Until you started sipping coffee, that is. Some lonely hacker found disabled code for sex scenes in GTA: San Andreas, bringing down all manner of evil hellfire upon our cozy little industry. The media positively frenzied. Normally dependable folks like Senator Hillary Clinton went nuts, gathering her pals for an anti-video game fiesta (pleasantly enduring some fallout in the L.A. Times). The National Institute on Media and the Family even issued a press release referring to Game Revolution as a pornography site, despite the fact that most people would pay to not see us naked.
But no firebrand waved his flaming, uh, brand, with as much vigor as Florida attorney turned egomaniacal lunatic, Jack Thompson. Testifying before government committees, appearing on any TV show that would let him talk, issuing countless press releases and open letters, and suing anything that moved, Jack had a very busy 2005. He even tried to have us arrested.
Fortunately, Jack is so crazy, he pretty much negates his own effect; his behavior even got him tossed off his own Strickland vs. Sony lawsuit by the judge and led to his temporary Alabama law license being revoked (did we mention you judges totally rule?). Even other anti-video game groups tried to distance themselves from his antics. It's a shame that there's a Jack Thompson out there, but honestly, we're glad that it's him.
Back in the surreal world, Roger Ebert started an Internet flame war with gamers by declaring on his website that video games were not, and never could be, art. Considering that the debate over the definition of art has raged (in a quiet, academic sort of raging) for thousands of years, I doubt the issue will be settled in Mr. Ebert's chatroom. OMFG ebart iz teh suxxorz111, followed by opinions of artistic merit from the guy who gave Space Jam a thumbs-up.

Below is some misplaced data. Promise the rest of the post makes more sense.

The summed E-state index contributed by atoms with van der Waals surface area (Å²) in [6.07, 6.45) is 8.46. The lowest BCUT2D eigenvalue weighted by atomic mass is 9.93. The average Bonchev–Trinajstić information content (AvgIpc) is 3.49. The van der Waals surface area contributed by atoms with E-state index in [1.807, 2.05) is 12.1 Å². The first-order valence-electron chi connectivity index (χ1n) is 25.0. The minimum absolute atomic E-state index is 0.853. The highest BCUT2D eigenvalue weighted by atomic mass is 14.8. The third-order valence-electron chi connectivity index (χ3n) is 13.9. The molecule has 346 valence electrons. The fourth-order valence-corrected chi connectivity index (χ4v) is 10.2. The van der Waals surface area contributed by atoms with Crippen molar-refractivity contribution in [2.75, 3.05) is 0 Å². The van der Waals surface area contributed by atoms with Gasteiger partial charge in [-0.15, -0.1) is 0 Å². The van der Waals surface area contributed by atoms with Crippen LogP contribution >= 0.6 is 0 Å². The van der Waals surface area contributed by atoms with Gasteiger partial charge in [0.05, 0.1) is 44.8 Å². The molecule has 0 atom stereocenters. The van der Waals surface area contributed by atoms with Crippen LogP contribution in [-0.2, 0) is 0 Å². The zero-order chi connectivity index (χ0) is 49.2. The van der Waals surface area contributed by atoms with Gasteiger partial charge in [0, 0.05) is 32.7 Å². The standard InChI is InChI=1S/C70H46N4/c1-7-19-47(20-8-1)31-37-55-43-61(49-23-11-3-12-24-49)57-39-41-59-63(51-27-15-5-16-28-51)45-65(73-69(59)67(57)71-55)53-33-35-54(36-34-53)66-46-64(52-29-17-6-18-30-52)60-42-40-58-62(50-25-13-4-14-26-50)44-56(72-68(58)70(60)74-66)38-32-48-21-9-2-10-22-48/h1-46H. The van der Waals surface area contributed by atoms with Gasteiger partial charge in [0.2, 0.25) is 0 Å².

Speaking of which, 2005 also marked gaming as the latest hip thing in filmmaking. The hype that surrounded the Doom flop-o-matic was unbearable (not to mentioning watching that crap), but that hasn't stopped movie studios from snorting up game licenses like the party favors at a Viper Room VIP party. The ideas range from the bad to the obvious to the inexplicable. Dungeon Siege: The Movie is in production now, and Microsoft sold the Halo movie rights for presumably a bazillion bucks. But it's just getting silly when MTV Films buys the movie rights to Mark Ecko's Getting Up: Contents Under Pressure before the game is even out. You know what these films won't be? Art.
But all this nonsense just made for a more newsworthy year than we can remember. The plots were awesome, complex, far-reaching and substantial, the players famous and preposterous and the fallout simply delicious. What 2005 lacked in poise in made up for in sheer drama - you won't find a better year anywhere.
But how about a better experience? << PAGE 2! >>